|City/Town: • Jacksonville|
|Location Class: • Cemetery|
|Built: • N/A | Abandoned: • N/A|
|Historic Designation: • African American Heritage Site|
|Status: • Abandoned • Endangered|
|Photojournalist: • David Bulit|
Memorial Cemetery is located at the corner of Moncrief Road and Edgewood. It was established in 1909 by Leo Benedict, a treasurer at Benedict and Pollack Co., who would relinquish ownership of the cemetery just two years later in 1911 to the Memorial Cemetery Association.
The Memorial Cemetery Association enlisted the Afro-American Life Insurance Company, the same company that established American Beach, to operate and maintain the cemetery. By this time, Abraham Lincoln Lewis was president of both the association and the insurance company.
In 1936, the Memorial Cemetery Association had expanded to include both Sunset and Pinehurst cemeteries. That same year, the association was disbanded but the Lewis family continued to own the properties privately.
The Moncrief area was well known for its role in Jacksonville’s entertainment industry throughout the first half of the 20th century. By the 1960s, many of the entertainment and recreational businesses had gone out of business. Around this time, residents began complaining that the cemeteries on Moncrief Road were in decline. The Moncrief area today is considered one of the most impoverished areas in Jacksonville with a high number of abandoned buildings, unemployment, crime rate, and homicide.
By the 1980s, the Lewis family was having issues maintaining the properties. In 1986, Abraham Lewis’ son, James Lewis, signed over ownership of the properties to Memorial Cemetery Incorporation, a local non-profit. It wasn’t long before they ran out of money required for the perpetual care of the cemeteries, and the City of Jacksonville took over the upkeep of the cemeteries.
Located at the corner of Moncrief Road and Edgewood Avenue, Sunset Cemetery was established in 1917 with land acquired through the Memorial Cemetery Association. Burial plots at Sunset Cemetery cost $15, which many avoided due to the fact that Memorial Cemetery, a much nicer and more established burial place in the community, offered burial plots for just $5 more. Due to this, Sunset Cemetery didn’t gain significance until the 1930s.
Right at the entrance to the cemetery is the Craddock Mausoleum, designed with an Art Deco aesthetic in mind with streamlined details. The mausoleum was built sometime in the late-1930s to mid-1940s by James Craddock, known widely as “Charles Edd”. Craddock came to Jacksonville in 1921 and established the Little Blue Chip nightclub at the Richmond Hotel on Broad Street. He later moved on to the New Blue Chip, which at the time was considered one of the finest nightclubs in the South.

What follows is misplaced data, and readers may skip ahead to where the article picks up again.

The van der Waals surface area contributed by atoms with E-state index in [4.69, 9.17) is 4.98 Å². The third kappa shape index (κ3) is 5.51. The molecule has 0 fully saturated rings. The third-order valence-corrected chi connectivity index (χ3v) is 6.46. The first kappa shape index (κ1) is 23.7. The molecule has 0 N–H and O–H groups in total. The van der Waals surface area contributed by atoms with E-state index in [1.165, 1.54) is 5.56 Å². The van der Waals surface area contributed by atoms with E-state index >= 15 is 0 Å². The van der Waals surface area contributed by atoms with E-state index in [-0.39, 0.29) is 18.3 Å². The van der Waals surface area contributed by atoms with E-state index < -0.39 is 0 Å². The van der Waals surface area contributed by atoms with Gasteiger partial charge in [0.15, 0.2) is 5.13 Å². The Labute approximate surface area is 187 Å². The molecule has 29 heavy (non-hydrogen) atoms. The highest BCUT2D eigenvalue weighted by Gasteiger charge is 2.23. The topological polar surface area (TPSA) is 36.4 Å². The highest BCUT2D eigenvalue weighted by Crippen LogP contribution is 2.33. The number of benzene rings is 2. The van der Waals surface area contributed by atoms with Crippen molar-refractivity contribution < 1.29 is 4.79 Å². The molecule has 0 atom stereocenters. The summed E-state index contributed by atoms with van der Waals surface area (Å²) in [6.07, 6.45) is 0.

He garnered a reputation as a philanthropist when he opened a bread line for the needy at the onset of the Great Depression. He would later lose the New Blue Chip nightclub in 1931 but continued to operate the Blue Chip Hotel and a billiard room and cabaret.
In subsequent years, he would own several other businesses including the Charlie Edd Hotel, the Young Men’s Smoke Shop, Uncle Charlie Edd’s barbershop, and various loan offices and pawn shops. In 1940, he would open the Two Spot nightclub on Moncrief Road which would be known as “the finest dance palace in the country owned by a Negro”. The nightclub also played host to many great African-American musicians such as Cab Callaway, Louis Jordan, and Ella Fitzgerald.
Along with the other cemeteries in the area, the cemetery went into decline around the 1960s. Today, the cemetery is in a bad state with massive amounts of overgrowth, trash littered about the property, and headstones smashed or knocked over.
Located at the corner of Moncrief Road and Restlawn Drive, Pinehurst Cemetery was established by the Afro-American Life Insurance Company’s Memorial Cemetery Association in 1928. Unlike Sunset Cemetery, Pinehurst catered to working-class and low-income African-Americans.
In 1992, Pinehurst was designated a local landmark along with Sunset and Memorial Cemeteries by the City of Jacksonville. In September 2018, Pinehurst Cemetery served as the catalyst for a $10.8 million plan by Mayor Lenny Curry to restore the city’s long-neglected African-American cemeteries which not only include the Moncrief Road cemeteries but also Old City Cemetery, Mount Olive Cemetery, and Hillside Potter’s Field. You can read about the Moncrief Road Cemeteries and many other abandoned places in my books, Abandoned Jacksonville: Remnants of the River City and Abandoned Jacksonville: Ruins of the First Coast.